At the be­gin­ning of 2009, Zuck­man left the Tribune to serve as dir­ect­or of pub­lic af­fairs in the Trans­port­a­tion De­part­ment un­der then-Sec­ret­ary Ray La­Hood. In the en­su­ing years, she helped La­Hood draw at­ten­tion to the dangers of “dis­trac­ted driv­ing” and also co­ordin­ated the agency’s me­dia re­sponse dur­ing the 2013 gov­ern­ment shut­down, when the Fed­er­al Avi­ation Ad­min­is­tra­tion fur­loughed thou­sands of air-safety in­spect­ors.

Oddly enough, Zuck­man be­came in­volved in the ef­fort to free Alan Gross after meet­ing Gil­bert at a bar mitzvah. A few months later, Gil­bert called Zuck­man to ask if she would be in­ter­ested in help­ing with the case.

“It was com­pletely ran­dom,” she said.

What We're Following See More »
ARE “OPEN TO NEGOTIATION”
Sens. Paul, Cruz, Johnson and Lee Oppose Senate Health Care Bill
2 hours ago
THE LATEST

The four Senators released a joint statement, saying in part, "There are provisions in this draft that repreesnt an improvement to our current health care system, but it does not appear this draft as written will accomplish the most important promise we made to Americans: to repeal Obamacare and lower their health care costs."

Source:
UNKNOWN IF TRUMP WANTS 2024 GAMES IN L.A.
Trump Meets With International Olympic Committee Today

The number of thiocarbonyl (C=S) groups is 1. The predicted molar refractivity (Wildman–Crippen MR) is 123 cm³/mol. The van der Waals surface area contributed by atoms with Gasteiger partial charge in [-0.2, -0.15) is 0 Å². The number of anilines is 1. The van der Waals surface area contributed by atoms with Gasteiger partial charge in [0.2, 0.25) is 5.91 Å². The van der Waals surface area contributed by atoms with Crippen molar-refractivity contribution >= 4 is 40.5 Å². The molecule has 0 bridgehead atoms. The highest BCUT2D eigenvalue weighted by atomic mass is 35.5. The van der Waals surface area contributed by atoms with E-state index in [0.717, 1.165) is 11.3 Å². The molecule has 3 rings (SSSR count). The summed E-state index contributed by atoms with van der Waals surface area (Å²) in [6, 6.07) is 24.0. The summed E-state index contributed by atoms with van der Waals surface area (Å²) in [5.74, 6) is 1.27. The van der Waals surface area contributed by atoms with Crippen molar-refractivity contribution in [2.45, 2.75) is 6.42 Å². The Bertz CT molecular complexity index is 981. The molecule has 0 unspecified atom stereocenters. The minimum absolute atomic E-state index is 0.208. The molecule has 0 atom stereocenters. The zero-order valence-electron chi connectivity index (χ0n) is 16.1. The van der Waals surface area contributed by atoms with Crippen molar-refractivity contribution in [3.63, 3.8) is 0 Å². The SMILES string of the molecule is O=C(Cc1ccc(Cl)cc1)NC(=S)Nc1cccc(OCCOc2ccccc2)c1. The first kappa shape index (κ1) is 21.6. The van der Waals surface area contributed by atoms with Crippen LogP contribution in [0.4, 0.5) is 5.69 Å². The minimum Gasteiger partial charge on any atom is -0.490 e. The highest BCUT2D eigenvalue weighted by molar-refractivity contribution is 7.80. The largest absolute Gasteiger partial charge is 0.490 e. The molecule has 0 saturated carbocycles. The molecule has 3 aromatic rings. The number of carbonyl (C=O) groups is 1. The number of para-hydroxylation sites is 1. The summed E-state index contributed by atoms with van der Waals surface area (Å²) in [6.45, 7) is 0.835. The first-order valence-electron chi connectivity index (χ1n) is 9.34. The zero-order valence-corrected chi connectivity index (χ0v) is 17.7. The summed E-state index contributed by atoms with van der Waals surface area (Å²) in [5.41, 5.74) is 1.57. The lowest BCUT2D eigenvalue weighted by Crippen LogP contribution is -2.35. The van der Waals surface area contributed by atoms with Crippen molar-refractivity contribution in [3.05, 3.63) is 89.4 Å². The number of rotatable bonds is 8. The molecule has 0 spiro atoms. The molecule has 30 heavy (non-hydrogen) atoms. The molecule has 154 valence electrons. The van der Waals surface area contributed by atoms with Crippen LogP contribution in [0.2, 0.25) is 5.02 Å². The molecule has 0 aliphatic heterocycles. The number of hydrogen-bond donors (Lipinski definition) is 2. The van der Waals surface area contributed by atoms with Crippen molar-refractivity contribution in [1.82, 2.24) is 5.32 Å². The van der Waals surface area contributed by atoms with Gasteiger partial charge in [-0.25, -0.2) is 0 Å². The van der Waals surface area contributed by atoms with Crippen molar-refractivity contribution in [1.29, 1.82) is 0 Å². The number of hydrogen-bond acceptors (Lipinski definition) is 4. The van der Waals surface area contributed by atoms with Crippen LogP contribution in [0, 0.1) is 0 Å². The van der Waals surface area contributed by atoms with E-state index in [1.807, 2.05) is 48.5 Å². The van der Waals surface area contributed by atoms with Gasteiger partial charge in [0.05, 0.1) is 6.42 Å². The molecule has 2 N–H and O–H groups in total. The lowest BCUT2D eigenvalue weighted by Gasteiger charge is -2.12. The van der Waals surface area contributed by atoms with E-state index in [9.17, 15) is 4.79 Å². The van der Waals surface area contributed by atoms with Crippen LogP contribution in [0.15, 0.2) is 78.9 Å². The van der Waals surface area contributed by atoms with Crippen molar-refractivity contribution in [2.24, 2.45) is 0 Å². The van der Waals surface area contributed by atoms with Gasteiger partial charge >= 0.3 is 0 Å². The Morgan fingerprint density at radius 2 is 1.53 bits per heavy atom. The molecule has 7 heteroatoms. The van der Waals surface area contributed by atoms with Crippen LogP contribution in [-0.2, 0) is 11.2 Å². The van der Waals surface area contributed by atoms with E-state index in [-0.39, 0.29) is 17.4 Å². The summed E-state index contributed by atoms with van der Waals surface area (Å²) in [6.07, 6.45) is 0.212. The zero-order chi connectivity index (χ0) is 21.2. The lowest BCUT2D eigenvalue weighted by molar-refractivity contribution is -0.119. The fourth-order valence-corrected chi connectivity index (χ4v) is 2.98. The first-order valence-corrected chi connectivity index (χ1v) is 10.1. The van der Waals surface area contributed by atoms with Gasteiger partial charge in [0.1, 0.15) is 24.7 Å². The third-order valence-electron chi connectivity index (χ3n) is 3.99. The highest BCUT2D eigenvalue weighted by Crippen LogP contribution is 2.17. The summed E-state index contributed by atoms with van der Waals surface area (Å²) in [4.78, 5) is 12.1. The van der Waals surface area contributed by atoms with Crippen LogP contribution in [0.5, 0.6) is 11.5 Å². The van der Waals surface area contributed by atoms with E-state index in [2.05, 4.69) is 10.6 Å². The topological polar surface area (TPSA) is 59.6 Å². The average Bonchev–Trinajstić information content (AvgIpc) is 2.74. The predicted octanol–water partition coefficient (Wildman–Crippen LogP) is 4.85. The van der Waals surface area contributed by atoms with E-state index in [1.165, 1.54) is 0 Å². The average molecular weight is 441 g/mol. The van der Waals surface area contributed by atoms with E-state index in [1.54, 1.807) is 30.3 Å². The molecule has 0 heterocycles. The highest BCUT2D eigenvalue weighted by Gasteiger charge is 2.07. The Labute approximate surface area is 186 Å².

2 hours ago
THE LATEST

"President Trump will meet with the International Olympic Committee Thursday amid a battle between Los Angeles and Paris for the right to host the 2024 games. The meeting at the White House will come roughly three months before members of the IOC vote on which of the two cities will welcome the Olympics during what could be the final year of Trump's presidency, should he win re-election. Trump has remained largely silent on whether he plans to fight for the U.S. to receive the games in 2024."

Source:
TRUMP SUGGESTED THERE WERE TAPES
No Comey Tapes
3 hours ago
THE LATEST

Trump tweeted Thursday afternoon, "With all of the recently reported electronic surveillance, intercepts, unmasking and illegal leaking of information, I have no idea whether there are "tapes" or recordings of my conversations with James Comey, but I did not make, and do not have, any such recordings."

Source:
DEVELOPING
Senate Healthcare Bill In Trouble?
4 hours ago
BREAKING
ALTERED, STOLE VOTER INFO
Russian Hacking More Extensive Than Previously Reported
4 hours ago
BREAKING

"The hacking of state and local election databases in 2016 was more extensive than previously reported, including at least one successful attempt to alter voter information, and the theft of thousands of voter records that contain private information like partial Social Security numbers. ... Congressional investigators are probing whether any of this stolen private information made its way to the Trump campaign. ... The House Intelligence Committee plans to seek testimony this summer from Brad Parscale, the digital director of the Trump campaign."

Source:
×
×

Welcome to National Journal!

You are currently accessing National Journal from IP access. Please login to access this feature. If you have any questions, please contact your Dedicated Advisor.

Login